I study range of issues in empirically informed philosophy, with a focus on how cognition arises and the ways it shapes our social environment. Currently I’m working the following topics:
- I’m continuing to develop ideas from my dissertation, “The Fragmented Mind,” which argues that appeals to working memory cannot adequately explain central cognitive processes. This necessitates a fragmented view of central processes that takes seriously our nature as social creatures.
- “Working memory is not a natural kind and cannot explain central cognition” forthcoming in the Review of Philosophy and Psychology and selected as a runner-up for the 2020 Philosophy of Memory Essay Prize organized by the Centre for Philosophy of Memory at the Université Grenoble Alpes. It underwent a separate blind review process prior to publication.
- Video from Richard Brown’s “Consciousness Live!” podcast on the topic.
- “Working memory is not a natural kind,” presentation at the Neural Mechanisms Online webconference streamed here.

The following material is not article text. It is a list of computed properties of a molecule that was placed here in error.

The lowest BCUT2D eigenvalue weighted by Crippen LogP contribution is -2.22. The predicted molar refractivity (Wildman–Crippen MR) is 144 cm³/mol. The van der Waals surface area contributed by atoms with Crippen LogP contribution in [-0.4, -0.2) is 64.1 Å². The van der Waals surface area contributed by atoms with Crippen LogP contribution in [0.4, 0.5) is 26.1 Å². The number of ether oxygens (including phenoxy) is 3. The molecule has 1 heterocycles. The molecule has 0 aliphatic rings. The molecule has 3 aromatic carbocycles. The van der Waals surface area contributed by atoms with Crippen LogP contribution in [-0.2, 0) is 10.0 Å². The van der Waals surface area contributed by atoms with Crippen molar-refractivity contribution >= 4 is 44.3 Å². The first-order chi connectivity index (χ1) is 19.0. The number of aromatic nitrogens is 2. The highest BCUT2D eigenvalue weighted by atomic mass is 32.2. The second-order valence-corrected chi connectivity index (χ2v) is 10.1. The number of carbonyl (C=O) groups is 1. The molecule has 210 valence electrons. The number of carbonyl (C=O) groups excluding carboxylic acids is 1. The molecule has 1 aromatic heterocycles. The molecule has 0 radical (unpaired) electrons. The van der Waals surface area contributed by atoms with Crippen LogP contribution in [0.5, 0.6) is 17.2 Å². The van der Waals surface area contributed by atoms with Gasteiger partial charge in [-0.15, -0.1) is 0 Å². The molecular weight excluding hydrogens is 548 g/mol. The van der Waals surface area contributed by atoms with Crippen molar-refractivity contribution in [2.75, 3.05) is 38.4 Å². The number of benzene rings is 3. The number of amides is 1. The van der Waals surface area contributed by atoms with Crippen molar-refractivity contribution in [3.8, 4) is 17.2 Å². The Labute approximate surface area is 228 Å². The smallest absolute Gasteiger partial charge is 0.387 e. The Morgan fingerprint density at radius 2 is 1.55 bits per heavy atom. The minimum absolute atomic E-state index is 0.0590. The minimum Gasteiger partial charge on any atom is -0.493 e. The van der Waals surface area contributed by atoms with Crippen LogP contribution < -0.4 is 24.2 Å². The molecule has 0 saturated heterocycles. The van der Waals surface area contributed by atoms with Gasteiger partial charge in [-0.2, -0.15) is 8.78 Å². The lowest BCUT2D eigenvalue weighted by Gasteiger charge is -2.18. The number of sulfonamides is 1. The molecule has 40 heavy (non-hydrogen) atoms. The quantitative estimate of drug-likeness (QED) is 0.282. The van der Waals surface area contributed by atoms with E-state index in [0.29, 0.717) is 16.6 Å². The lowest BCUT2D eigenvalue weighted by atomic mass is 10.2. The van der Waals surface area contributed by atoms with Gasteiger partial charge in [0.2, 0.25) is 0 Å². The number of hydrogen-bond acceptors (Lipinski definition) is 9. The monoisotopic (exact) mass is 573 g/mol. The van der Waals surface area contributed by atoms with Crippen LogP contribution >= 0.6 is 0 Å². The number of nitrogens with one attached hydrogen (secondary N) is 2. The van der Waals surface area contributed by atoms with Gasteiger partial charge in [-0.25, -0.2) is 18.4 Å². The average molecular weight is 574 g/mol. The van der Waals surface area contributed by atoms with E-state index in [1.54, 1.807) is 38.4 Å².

- Investigating the Moral Self grant project, where as a Co-PI, I conducted work in experimental philosophy on the intersection of morality and personal identity. Our team is in the process of finalizing a series of manuscripts based on this work.
– See video from our 2017 SMV presentation.
- Collective intentionality: or, how normative relations arise from group coordination. My colleague, Matthew Rachar, and I are working on extensions of this work and how empirically anchored accounts of collective intentionality may parallel classic cases of strategic reasoning, and in some cases provide superior explanations of the group behavior at hand.
I also have an interest in aesthetics, where I look at the ontology of musical instruments and how this can be applied to new media, such as virtual reality and games.